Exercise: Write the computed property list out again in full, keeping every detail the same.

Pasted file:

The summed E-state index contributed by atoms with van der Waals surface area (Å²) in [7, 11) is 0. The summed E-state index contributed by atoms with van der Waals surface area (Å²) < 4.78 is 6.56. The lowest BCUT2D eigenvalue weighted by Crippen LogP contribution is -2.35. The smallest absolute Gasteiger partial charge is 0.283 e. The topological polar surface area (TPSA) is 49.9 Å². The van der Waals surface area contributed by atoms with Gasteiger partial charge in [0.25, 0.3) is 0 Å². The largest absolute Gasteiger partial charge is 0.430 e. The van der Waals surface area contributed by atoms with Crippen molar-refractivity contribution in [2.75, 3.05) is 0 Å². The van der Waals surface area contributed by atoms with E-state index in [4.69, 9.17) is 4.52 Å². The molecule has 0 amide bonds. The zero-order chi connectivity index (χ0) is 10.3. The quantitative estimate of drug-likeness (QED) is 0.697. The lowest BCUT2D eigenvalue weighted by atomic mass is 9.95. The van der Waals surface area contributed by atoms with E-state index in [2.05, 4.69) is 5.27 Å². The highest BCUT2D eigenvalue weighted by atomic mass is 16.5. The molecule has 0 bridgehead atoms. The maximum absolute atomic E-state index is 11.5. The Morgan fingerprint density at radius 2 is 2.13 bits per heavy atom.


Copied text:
The summed E-state index contributed by atoms with van der Waals surface area (Å²) in [7, 11) is 0. The summed E-state index contributed by atoms with van der Waals surface area (Å²) < 4.78 is 6.56. The lowest BCUT2D eigenvalue weighted by Crippen LogP contribution is -2.35. The smallest absolute Gasteiger partial charge is 0.283 e. The topological polar surface area (TPSA) is 49.9 Å². The van der Waals surface area contributed by atoms with Gasteiger partial charge in [0.25, 0.3) is 0 Å². The largest absolute Gasteiger partial charge is 0.430 e. The van der Waals surface area contributed by atoms with Crippen molar-refractivity contribution in [2.75, 3.05) is 0 Å². The van der Waals surface area contributed by atoms with E-state index in [4.69, 9.17) is 4.52 Å². The molecule has 0 amide bonds. The zero-order chi connectivity index (χ0) is 10.3. The quantitative estimate of drug-likeness (QED) is 0.697. The lowest BCUT2D eigenvalue weighted by atomic mass is 9.95. The van der Waals surface area contributed by atoms with E-state index in [2.05, 4.69) is 5.27 Å². The highest BCUT2D eigenvalue weighted by atomic mass is 16.5. The molecule has 0 bridgehead atoms. The maximum absolute atomic E-state index is 11.5. The Morgan fingerprint density at radius 2 is 2.13 bits per heavy atom.